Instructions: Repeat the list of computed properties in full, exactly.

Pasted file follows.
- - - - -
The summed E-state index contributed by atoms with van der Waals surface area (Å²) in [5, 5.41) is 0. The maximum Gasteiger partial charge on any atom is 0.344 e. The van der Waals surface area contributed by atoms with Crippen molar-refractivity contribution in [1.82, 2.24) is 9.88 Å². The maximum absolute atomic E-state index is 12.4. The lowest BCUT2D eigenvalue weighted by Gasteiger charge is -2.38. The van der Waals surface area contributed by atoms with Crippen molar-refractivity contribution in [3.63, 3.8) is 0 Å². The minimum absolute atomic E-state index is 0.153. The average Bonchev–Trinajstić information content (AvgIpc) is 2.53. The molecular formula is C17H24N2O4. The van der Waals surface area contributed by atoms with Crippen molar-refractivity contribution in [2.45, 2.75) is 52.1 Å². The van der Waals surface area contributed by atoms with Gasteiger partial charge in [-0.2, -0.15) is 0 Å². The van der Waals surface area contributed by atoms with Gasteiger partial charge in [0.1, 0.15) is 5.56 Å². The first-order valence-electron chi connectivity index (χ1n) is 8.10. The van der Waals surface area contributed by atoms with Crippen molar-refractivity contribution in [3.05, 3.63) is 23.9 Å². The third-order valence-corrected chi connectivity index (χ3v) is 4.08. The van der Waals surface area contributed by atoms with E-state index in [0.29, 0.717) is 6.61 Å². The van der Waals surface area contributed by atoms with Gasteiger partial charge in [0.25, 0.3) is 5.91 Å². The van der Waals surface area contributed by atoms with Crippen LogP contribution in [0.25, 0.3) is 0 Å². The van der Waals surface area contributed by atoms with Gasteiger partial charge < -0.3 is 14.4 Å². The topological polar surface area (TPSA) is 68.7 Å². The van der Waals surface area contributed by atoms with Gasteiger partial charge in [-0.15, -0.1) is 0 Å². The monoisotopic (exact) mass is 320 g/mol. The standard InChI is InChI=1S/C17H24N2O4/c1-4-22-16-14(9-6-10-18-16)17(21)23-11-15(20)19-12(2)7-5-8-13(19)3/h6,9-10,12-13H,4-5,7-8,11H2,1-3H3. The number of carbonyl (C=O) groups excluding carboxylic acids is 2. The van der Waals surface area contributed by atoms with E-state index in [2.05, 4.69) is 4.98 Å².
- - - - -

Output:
The summed E-state index contributed by atoms with van der Waals surface area (Å²) in [5, 5.41) is 0. The maximum Gasteiger partial charge on any atom is 0.344 e. The van der Waals surface area contributed by atoms with Crippen molar-refractivity contribution in [1.82, 2.24) is 9.88 Å². The maximum absolute atomic E-state index is 12.4. The lowest BCUT2D eigenvalue weighted by Gasteiger charge is -2.38. The van der Waals surface area contributed by atoms with Crippen molar-refractivity contribution in [3.63, 3.8) is 0 Å². The minimum absolute atomic E-state index is 0.153. The average Bonchev–Trinajstić information content (AvgIpc) is 2.53. The molecular formula is C17H24N2O4. The van der Waals surface area contributed by atoms with Crippen molar-refractivity contribution in [2.45, 2.75) is 52.1 Å². The van der Waals surface area contributed by atoms with Gasteiger partial charge in [-0.2, -0.15) is 0 Å². The van der Waals surface area contributed by atoms with Gasteiger partial charge in [0.1, 0.15) is 5.56 Å². The first-order valence-electron chi connectivity index (χ1n) is 8.10. The van der Waals surface area contributed by atoms with Crippen molar-refractivity contribution in [3.05, 3.63) is 23.9 Å². The third-order valence-corrected chi connectivity index (χ3v) is 4.08. The van der Waals surface area contributed by atoms with E-state index in [0.29, 0.717) is 6.61 Å². The van der Waals surface area contributed by atoms with Gasteiger partial charge in [0.25, 0.3) is 5.91 Å². The van der Waals surface area contributed by atoms with Crippen LogP contribution in [0.25, 0.3) is 0 Å². The van der Waals surface area contributed by atoms with Gasteiger partial charge < -0.3 is 14.4 Å². The topological polar surface area (TPSA) is 68.7 Å². The van der Waals surface area contributed by atoms with Gasteiger partial charge in [-0.15, -0.1) is 0 Å². The monoisotopic (exact) mass is 320 g/mol. The standard InChI is InChI=1S/C17H24N2O4/c1-4-22-16-14(9-6-10-18-16)17(21)23-11-15(20)19-12(2)7-5-8-13(19)3/h6,9-10,12-13H,4-5,7-8,11H2,1-3H3. The number of carbonyl (C=O) groups excluding carboxylic acids is 2. The van der Waals surface area contributed by atoms with E-state index in [2.05, 4.69) is 4.98 Å².